In 1991, while Captain Martinez was still on active duty, a proceeding was brought against him under Article 15 of the Uniform Code of Military Justice, 10 U.S.C. § 815, on charges of fraternization, adultery, communicating a threat, and impeding a witness. An Article 15 proceeding is an informal proceeding in which only limited penalties may be imposed upon a finding of guilt. It takes place before a command officer, unlike a court-martial, which is held before a military court.
The charges stemmed from an allegation that Captain Martinez had had an affair with a female sergeant between April and July 1991. The person making the allegation, the sergeant's husband, stated that Captain Martinez had threatened to kill him if he reported the affair to military authorities. Captain Martinez denied the charges and asserted that the husband had fabricated the story about the affair and the threat in order to help Captain Martinez's ex-wife in a custody fight.
On August 9, 1991, at the conclusion of the Article 15 proceeding, Captain Martinez was found guilty of the charges against him and was ordered to forfeit two months' pay. Captain Martinez appealed from the Article 15 determination, but the appeal was denied. On February 25, 1992, based on the outcome of the Article 15 proceeding, Captain Martinez was separated from active duty and transferred to the Army Reserve Control Group. Although his "character of service" was listed as "honorable," the reason for his separation was identified as "misconduct."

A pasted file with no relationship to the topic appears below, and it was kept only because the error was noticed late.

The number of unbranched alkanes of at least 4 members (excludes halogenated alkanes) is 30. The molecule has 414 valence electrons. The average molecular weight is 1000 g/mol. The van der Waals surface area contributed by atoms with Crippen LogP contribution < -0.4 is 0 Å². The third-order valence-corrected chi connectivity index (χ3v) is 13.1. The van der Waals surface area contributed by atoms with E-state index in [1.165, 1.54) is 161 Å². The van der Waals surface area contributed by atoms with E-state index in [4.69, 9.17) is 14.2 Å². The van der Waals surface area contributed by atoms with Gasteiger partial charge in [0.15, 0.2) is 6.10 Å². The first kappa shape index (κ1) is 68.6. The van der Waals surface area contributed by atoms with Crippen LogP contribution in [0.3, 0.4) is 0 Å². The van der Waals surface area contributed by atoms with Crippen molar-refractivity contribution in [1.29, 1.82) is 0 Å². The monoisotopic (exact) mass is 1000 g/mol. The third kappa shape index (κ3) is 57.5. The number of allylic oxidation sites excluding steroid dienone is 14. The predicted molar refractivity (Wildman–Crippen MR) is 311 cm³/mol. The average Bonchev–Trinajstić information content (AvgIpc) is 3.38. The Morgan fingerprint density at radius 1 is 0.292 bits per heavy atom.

In 1994, an Officer Elimination Board convened to consider whether Captain Martinez should be discharged from the United States Army Reserve. The Board considered evidence from Captain Martinez and other witnesses. The evidence included a sworn statement from Captain Martinez's ex-wife, in which she stated that the sergeant's husband had sought to have Captain Martinez disciplined by the Army in order to assist her in her custody battle with Captain Martinez. She also stated that the sergeant's husband had admitted to her that his allegations about the affair between his wife and Captain Martinez were false. After hearing that evidence, the Officer Elimination Board concluded that the charges against Captain Martinez that formed the basis for the Article 15 proceeding were not true. The
Board therefore recommended that he be retained as a reserve officer. The Article 15 proceeding remained a part of his military record, however, and later that year he was notified that he was not selected for promotion to major.